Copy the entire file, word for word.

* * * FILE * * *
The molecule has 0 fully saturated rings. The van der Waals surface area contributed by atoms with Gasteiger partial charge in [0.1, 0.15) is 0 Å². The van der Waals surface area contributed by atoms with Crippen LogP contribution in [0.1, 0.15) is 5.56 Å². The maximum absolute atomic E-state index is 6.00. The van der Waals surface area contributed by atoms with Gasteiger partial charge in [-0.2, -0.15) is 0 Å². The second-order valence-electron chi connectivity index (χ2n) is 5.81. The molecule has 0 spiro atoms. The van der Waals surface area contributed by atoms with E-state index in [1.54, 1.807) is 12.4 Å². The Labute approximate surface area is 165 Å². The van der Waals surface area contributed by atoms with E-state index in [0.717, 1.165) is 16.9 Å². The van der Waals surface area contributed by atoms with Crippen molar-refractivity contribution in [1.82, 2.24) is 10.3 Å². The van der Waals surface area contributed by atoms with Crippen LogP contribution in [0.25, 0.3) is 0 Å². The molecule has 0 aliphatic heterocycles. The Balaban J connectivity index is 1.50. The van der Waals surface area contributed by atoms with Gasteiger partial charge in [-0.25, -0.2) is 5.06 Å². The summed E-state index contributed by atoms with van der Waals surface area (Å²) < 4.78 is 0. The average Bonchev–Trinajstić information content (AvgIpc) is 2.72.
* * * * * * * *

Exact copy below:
The molecule has 0 fully saturated rings. The van der Waals surface area contributed by atoms with Gasteiger partial charge in [0.1, 0.15) is 0 Å². The van der Waals surface area contributed by atoms with Crippen LogP contribution in [0.1, 0.15) is 5.56 Å². The maximum absolute atomic E-state index is 6.00. The van der Waals surface area contributed by atoms with Gasteiger partial charge in [-0.2, -0.15) is 0 Å². The second-order valence-electron chi connectivity index (χ2n) is 5.81. The molecule has 0 spiro atoms. The van der Waals surface area contributed by atoms with E-state index in [1.54, 1.807) is 12.4 Å². The Labute approximate surface area is 165 Å². The van der Waals surface area contributed by atoms with E-state index in [0.717, 1.165) is 16.9 Å². The van der Waals surface area contributed by atoms with Crippen molar-refractivity contribution in [1.82, 2.24) is 10.3 Å². The van der Waals surface area contributed by atoms with Crippen LogP contribution in [0.25, 0.3) is 0 Å². The molecule has 0 aliphatic heterocycles. The Balaban J connectivity index is 1.50. The van der Waals surface area contributed by atoms with Gasteiger partial charge in [-0.25, -0.2) is 5.06 Å². The summed E-state index contributed by atoms with van der Waals surface area (Å²) < 4.78 is 0. The average Bonchev–Trinajstić information content (AvgIpc) is 2.72.